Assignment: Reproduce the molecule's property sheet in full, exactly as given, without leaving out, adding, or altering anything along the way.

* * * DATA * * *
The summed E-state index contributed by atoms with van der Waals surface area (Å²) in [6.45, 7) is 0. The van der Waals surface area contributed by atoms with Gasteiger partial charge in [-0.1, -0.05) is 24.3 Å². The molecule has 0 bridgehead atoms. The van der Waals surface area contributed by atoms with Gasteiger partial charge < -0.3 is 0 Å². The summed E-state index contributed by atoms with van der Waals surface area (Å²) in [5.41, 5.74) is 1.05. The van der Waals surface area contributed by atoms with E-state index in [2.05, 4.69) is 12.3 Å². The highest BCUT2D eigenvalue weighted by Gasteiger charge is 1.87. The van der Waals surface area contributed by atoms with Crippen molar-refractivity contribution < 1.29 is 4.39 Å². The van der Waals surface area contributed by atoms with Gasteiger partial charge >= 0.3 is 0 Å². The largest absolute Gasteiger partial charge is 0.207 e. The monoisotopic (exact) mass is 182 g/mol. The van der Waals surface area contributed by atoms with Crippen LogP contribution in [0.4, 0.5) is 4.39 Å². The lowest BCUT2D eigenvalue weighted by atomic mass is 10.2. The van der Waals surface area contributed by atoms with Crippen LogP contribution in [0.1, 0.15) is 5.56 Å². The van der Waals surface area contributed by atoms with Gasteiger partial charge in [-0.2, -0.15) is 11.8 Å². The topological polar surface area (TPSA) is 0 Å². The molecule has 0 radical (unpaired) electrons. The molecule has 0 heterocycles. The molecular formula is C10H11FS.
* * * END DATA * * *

The summed E-state index contributed by atoms with van der Waals surface area (Å²) in [6.45, 7) is 0. The van der Waals surface area contributed by atoms with Gasteiger partial charge in [-0.1, -0.05) is 24.3 Å². The molecule has 0 bridgehead atoms. The van der Waals surface area contributed by atoms with Gasteiger partial charge < -0.3 is 0 Å². The summed E-state index contributed by atoms with van der Waals surface area (Å²) in [5.41, 5.74) is 1.05. The van der Waals surface area contributed by atoms with E-state index in [2.05, 4.69) is 12.3 Å². The highest BCUT2D eigenvalue weighted by Gasteiger charge is 1.87. The van der Waals surface area contributed by atoms with Crippen molar-refractivity contribution < 1.29 is 4.39 Å². The van der Waals surface area contributed by atoms with Gasteiger partial charge >= 0.3 is 0 Å². The largest absolute Gasteiger partial charge is 0.207 e. The monoisotopic (exact) mass is 182 g/mol. The van der Waals surface area contributed by atoms with Crippen LogP contribution in [0.4, 0.5) is 4.39 Å². The lowest BCUT2D eigenvalue weighted by atomic mass is 10.2. The van der Waals surface area contributed by atoms with Crippen LogP contribution in [0.1, 0.15) is 5.56 Å². The van der Waals surface area contributed by atoms with Gasteiger partial charge in [-0.2, -0.15) is 11.8 Å². The topological polar surface area (TPSA) is 0 Å². The molecule has 0 radical (unpaired) electrons. The molecule has 0 heterocycles. The molecular formula is C10H11FS.